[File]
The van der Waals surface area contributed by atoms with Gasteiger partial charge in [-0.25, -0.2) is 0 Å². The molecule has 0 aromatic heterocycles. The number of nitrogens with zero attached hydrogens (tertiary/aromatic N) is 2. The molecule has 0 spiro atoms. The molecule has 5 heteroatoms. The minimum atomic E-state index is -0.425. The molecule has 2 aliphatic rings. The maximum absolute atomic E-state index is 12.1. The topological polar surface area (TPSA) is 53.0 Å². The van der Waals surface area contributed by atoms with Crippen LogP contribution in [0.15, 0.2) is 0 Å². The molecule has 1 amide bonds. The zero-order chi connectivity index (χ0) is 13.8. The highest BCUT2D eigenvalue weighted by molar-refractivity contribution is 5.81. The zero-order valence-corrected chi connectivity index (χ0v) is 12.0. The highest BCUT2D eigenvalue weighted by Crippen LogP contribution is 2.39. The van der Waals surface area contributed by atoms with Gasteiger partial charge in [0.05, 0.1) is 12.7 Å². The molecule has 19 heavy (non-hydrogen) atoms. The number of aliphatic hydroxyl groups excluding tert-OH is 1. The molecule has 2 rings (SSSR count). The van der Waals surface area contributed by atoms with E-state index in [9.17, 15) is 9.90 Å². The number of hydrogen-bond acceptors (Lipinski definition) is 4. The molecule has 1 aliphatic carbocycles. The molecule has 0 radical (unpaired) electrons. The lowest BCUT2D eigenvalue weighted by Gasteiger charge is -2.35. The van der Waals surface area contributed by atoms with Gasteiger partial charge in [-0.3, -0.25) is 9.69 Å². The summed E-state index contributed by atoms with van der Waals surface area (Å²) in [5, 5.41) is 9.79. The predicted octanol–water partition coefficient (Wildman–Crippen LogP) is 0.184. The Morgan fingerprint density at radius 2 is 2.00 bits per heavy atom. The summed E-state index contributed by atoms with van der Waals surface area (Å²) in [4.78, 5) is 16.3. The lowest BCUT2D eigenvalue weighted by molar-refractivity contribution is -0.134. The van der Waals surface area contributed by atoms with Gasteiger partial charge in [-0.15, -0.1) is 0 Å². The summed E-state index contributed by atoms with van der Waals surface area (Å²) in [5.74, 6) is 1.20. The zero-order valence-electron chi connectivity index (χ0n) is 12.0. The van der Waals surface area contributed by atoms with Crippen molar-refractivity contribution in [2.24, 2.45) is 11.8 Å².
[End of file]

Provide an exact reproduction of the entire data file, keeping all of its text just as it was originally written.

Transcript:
The van der Waals surface area contributed by atoms with Gasteiger partial charge in [-0.25, -0.2) is 0 Å². The molecule has 0 aromatic heterocycles. The number of nitrogens with zero attached hydrogens (tertiary/aromatic N) is 2. The molecule has 0 spiro atoms. The molecule has 5 heteroatoms. The minimum atomic E-state index is -0.425. The molecule has 2 aliphatic rings. The maximum absolute atomic E-state index is 12.1. The topological polar surface area (TPSA) is 53.0 Å². The van der Waals surface area contributed by atoms with Crippen LogP contribution in [0.15, 0.2) is 0 Å². The molecule has 1 amide bonds. The zero-order chi connectivity index (χ0) is 13.8. The highest BCUT2D eigenvalue weighted by molar-refractivity contribution is 5.81. The zero-order valence-corrected chi connectivity index (χ0v) is 12.0. The highest BCUT2D eigenvalue weighted by Crippen LogP contribution is 2.39. The van der Waals surface area contributed by atoms with Gasteiger partial charge in [0.05, 0.1) is 12.7 Å². The molecule has 19 heavy (non-hydrogen) atoms. The number of aliphatic hydroxyl groups excluding tert-OH is 1. The molecule has 2 rings (SSSR count). The van der Waals surface area contributed by atoms with E-state index in [9.17, 15) is 9.90 Å². The number of hydrogen-bond acceptors (Lipinski definition) is 4. The molecule has 1 aliphatic carbocycles. The molecule has 0 radical (unpaired) electrons. The lowest BCUT2D eigenvalue weighted by Gasteiger charge is -2.35. The van der Waals surface area contributed by atoms with Gasteiger partial charge in [-0.3, -0.25) is 9.69 Å². The summed E-state index contributed by atoms with van der Waals surface area (Å²) in [5, 5.41) is 9.79. The predicted octanol–water partition coefficient (Wildman–Crippen LogP) is 0.184. The Morgan fingerprint density at radius 2 is 2.00 bits per heavy atom. The summed E-state index contributed by atoms with van der Waals surface area (Å²) in [4.78, 5) is 16.3. The lowest BCUT2D eigenvalue weighted by molar-refractivity contribution is -0.134. The van der Waals surface area contributed by atoms with Gasteiger partial charge in [-0.15, -0.1) is 0 Å². The summed E-state index contributed by atoms with van der Waals surface area (Å²) in [5.74, 6) is 1.20. The zero-order valence-electron chi connectivity index (χ0n) is 12.0. The van der Waals surface area contributed by atoms with Crippen molar-refractivity contribution in [2.24, 2.45) is 11.8 Å².